U.S. oil and natural gas producers added ten rigs in the past week, bringing Baker Hughes' (BHI) rig count to a total of 857 units.
The Houston oilfield services provider said five oil rigs came online week-over-week, while the number of natural gas rigs rose by five.
In the offshore space, the rig count continues to buoy at decreased levels, however. Baker Hughes reported the offshore count fell by one this week after falling by one in the previous frame. The offshore count, now at 20 overall, is down six rigs year-over-year.
All told, the U.S. land rig count is now up 426 rigs from a year ago when it stood at 431, Baker Hughes data shows. Oil rigs are up 345 in the past year, while natural gas rigs have climbed by 79 and miscellaneous rigs are up two.
In a break from the recent norm, the Permian Basin of west Texas and New Mexico did not see the greatest weekly gain, adding just one rig during the frame. South Texas' Eagle Ford Shale oil and natural gas play saw the largest uptick in drilling activity with three new rigs coming online.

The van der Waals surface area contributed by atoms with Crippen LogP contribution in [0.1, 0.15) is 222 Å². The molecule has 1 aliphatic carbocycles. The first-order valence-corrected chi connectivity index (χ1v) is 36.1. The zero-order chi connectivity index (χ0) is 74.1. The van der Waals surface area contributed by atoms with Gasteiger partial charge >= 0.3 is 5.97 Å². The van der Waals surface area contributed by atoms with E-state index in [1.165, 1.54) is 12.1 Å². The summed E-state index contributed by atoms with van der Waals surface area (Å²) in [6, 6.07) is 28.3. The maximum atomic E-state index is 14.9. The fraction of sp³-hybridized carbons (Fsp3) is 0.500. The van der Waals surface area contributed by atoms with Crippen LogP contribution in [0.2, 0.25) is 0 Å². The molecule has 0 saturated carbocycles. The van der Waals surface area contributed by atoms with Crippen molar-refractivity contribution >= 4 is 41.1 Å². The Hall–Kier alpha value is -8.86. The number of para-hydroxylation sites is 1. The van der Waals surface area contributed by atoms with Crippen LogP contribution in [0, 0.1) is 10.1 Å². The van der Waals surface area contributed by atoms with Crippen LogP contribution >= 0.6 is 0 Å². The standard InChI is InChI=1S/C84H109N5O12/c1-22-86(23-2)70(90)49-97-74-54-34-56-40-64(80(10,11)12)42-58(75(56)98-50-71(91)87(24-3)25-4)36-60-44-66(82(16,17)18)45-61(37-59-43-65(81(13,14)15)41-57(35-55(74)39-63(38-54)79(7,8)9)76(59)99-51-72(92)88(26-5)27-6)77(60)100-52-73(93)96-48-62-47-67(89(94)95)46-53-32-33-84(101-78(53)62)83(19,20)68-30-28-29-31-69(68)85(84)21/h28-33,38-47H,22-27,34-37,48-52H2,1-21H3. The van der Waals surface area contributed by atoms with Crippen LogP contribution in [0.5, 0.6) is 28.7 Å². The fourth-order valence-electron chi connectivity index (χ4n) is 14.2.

Still, the Permian has of late been the dominant force behind increased drilling activity as strategic operators like Diamondback Energy FANG, Pioneer Natural Resources (PXD - Get Report) and RSP Permian (RSPP) ramp up production programs in the most lucrative of U.S. oil basins.
Overall, the U.S. land rig count's first quarter average of 719 units was 27% above fourth quarter numbers, Stephens oilfield services analysts Christopher Denison and Brooks Braden said in a Friday research note.
Moreover, the firm expects the count to increase another 20% quarter-over-quarter in the second frame.
"Given the faster than anticipated increase, we now model 2017 U.S. land rig count to average 865 rigs vs. 741 previously (early Feb.) with the majority of gains occurring in [the first half of 2017]," Dennison and Braden wrote. "Commensurate with the pace of rig additions. However, we also anticipate startup inefficiencies to creep into the system and pressure [first half] gross margin expansion to the tune of 200-300 [basis points] in our models."
If oil holds between $50 and $60 per barrel through 2018 as Stephens predicts, this pressure on oilfield service providers should abate in the second half of 2017 as the supply chain responds.
The firm continues to favor OFS names with balance sheet stability, relative growth, and/or cash flows, including Baker Hughes, Flotek FTK, Halliburton HAL, Keane Group FRAC, and Mammoth Energy Services TUSK.